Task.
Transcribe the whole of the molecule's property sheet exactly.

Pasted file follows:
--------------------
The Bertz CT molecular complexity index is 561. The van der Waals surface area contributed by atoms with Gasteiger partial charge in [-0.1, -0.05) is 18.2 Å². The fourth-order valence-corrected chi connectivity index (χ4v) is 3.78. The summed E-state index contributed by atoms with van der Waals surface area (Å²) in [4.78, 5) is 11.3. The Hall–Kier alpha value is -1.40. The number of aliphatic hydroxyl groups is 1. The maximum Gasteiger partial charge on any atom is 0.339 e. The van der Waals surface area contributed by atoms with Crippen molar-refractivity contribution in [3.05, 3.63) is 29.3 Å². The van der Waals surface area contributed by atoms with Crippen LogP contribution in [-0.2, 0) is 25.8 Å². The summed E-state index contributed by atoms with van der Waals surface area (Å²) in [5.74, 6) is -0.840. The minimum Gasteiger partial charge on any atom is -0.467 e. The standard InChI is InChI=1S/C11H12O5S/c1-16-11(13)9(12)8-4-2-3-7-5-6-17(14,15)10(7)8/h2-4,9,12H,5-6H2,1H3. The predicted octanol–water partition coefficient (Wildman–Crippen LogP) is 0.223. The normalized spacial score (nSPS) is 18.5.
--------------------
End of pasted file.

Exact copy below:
The Bertz CT molecular complexity index is 561. The van der Waals surface area contributed by atoms with Gasteiger partial charge in [-0.1, -0.05) is 18.2 Å². The fourth-order valence-corrected chi connectivity index (χ4v) is 3.78. The summed E-state index contributed by atoms with van der Waals surface area (Å²) in [4.78, 5) is 11.3. The Hall–Kier alpha value is -1.40. The number of aliphatic hydroxyl groups is 1. The maximum Gasteiger partial charge on any atom is 0.339 e. The van der Waals surface area contributed by atoms with Crippen molar-refractivity contribution in [3.05, 3.63) is 29.3 Å². The van der Waals surface area contributed by atoms with Crippen LogP contribution in [-0.2, 0) is 25.8 Å². The summed E-state index contributed by atoms with van der Waals surface area (Å²) in [5.74, 6) is -0.840. The minimum Gasteiger partial charge on any atom is -0.467 e. The standard InChI is InChI=1S/C11H12O5S/c1-16-11(13)9(12)8-4-2-3-7-5-6-17(14,15)10(7)8/h2-4,9,12H,5-6H2,1H3. The predicted octanol–water partition coefficient (Wildman–Crippen LogP) is 0.223. The normalized spacial score (nSPS) is 18.5.